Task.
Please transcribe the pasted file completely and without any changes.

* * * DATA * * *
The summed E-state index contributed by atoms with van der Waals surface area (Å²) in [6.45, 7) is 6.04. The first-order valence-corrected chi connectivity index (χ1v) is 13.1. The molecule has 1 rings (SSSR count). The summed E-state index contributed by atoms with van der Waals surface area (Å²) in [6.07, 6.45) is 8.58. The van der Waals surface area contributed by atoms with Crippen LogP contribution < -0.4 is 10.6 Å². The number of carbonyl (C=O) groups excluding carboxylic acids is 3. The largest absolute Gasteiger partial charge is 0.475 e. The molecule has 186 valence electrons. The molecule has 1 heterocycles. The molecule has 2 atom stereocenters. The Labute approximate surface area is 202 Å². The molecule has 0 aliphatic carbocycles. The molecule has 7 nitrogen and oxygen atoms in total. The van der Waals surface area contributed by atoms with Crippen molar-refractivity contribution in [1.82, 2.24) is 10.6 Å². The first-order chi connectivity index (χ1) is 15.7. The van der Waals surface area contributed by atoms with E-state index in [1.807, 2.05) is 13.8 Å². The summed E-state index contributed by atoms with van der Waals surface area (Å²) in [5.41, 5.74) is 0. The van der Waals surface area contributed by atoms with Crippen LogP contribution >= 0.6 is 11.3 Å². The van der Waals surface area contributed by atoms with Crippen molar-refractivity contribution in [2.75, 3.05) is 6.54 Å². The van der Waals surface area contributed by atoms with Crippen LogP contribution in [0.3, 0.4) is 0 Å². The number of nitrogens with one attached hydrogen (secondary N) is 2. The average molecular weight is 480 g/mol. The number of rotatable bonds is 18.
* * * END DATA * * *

The summed E-state index contributed by atoms with van der Waals surface area (Å²) in [6.45, 7) is 6.04. The first-order valence-corrected chi connectivity index (χ1v) is 13.1. The molecule has 1 rings (SSSR count). The summed E-state index contributed by atoms with van der Waals surface area (Å²) in [6.07, 6.45) is 8.58. The van der Waals surface area contributed by atoms with Crippen LogP contribution < -0.4 is 10.6 Å². The number of carbonyl (C=O) groups excluding carboxylic acids is 3. The largest absolute Gasteiger partial charge is 0.475 e. The molecule has 186 valence electrons. The molecule has 1 heterocycles. The molecule has 2 atom stereocenters. The Labute approximate surface area is 202 Å². The molecule has 0 aliphatic carbocycles. The molecule has 7 nitrogen and oxygen atoms in total. The van der Waals surface area contributed by atoms with Crippen molar-refractivity contribution in [1.82, 2.24) is 10.6 Å². The first-order chi connectivity index (χ1) is 15.7. The van der Waals surface area contributed by atoms with E-state index in [1.807, 2.05) is 13.8 Å². The summed E-state index contributed by atoms with van der Waals surface area (Å²) in [5.41, 5.74) is 0. The van der Waals surface area contributed by atoms with Crippen LogP contribution >= 0.6 is 11.3 Å². The van der Waals surface area contributed by atoms with Crippen molar-refractivity contribution in [2.75, 3.05) is 6.54 Å². The van der Waals surface area contributed by atoms with Crippen LogP contribution in [0.3, 0.4) is 0 Å². The number of nitrogens with one attached hydrogen (secondary N) is 2. The average molecular weight is 480 g/mol. The number of rotatable bonds is 18.